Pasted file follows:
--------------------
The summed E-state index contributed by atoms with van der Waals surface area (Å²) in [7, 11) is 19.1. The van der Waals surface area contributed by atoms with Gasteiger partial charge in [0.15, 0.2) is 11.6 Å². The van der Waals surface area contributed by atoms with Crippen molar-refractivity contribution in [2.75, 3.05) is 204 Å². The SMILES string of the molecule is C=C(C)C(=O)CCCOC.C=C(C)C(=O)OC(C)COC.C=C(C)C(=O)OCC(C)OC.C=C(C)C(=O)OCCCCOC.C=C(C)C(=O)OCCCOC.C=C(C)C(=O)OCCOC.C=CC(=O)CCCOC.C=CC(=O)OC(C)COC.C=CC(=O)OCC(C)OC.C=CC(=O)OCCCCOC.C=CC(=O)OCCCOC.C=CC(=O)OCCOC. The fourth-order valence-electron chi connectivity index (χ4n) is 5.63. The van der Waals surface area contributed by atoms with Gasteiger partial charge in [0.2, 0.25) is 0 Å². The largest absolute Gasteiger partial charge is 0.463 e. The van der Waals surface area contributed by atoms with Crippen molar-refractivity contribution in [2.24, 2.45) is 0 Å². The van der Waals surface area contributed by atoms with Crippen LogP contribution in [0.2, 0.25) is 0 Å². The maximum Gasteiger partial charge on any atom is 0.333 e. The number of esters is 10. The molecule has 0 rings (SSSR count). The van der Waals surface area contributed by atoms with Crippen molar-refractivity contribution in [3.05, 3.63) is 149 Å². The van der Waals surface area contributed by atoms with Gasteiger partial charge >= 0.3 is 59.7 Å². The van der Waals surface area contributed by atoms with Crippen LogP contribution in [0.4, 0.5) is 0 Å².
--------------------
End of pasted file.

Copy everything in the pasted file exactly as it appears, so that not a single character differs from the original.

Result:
The summed E-state index contributed by atoms with van der Waals surface area (Å²) in [7, 11) is 19.1. The van der Waals surface area contributed by atoms with Gasteiger partial charge in [0.15, 0.2) is 11.6 Å². The van der Waals surface area contributed by atoms with Crippen molar-refractivity contribution in [2.75, 3.05) is 204 Å². The SMILES string of the molecule is C=C(C)C(=O)CCCOC.C=C(C)C(=O)OC(C)COC.C=C(C)C(=O)OCC(C)OC.C=C(C)C(=O)OCCCCOC.C=C(C)C(=O)OCCCOC.C=C(C)C(=O)OCCOC.C=CC(=O)CCCOC.C=CC(=O)OC(C)COC.C=CC(=O)OCC(C)OC.C=CC(=O)OCCCCOC.C=CC(=O)OCCCOC.C=CC(=O)OCCOC. The fourth-order valence-electron chi connectivity index (χ4n) is 5.63. The van der Waals surface area contributed by atoms with Gasteiger partial charge in [0.2, 0.25) is 0 Å². The largest absolute Gasteiger partial charge is 0.463 e. The van der Waals surface area contributed by atoms with Crippen molar-refractivity contribution in [2.24, 2.45) is 0 Å². The van der Waals surface area contributed by atoms with Crippen LogP contribution in [0.2, 0.25) is 0 Å². The maximum Gasteiger partial charge on any atom is 0.333 e. The number of esters is 10. The molecule has 0 rings (SSSR count). The van der Waals surface area contributed by atoms with Crippen molar-refractivity contribution in [3.05, 3.63) is 149 Å². The van der Waals surface area contributed by atoms with Gasteiger partial charge >= 0.3 is 59.7 Å². The van der Waals surface area contributed by atoms with Crippen LogP contribution in [0.4, 0.5) is 0 Å².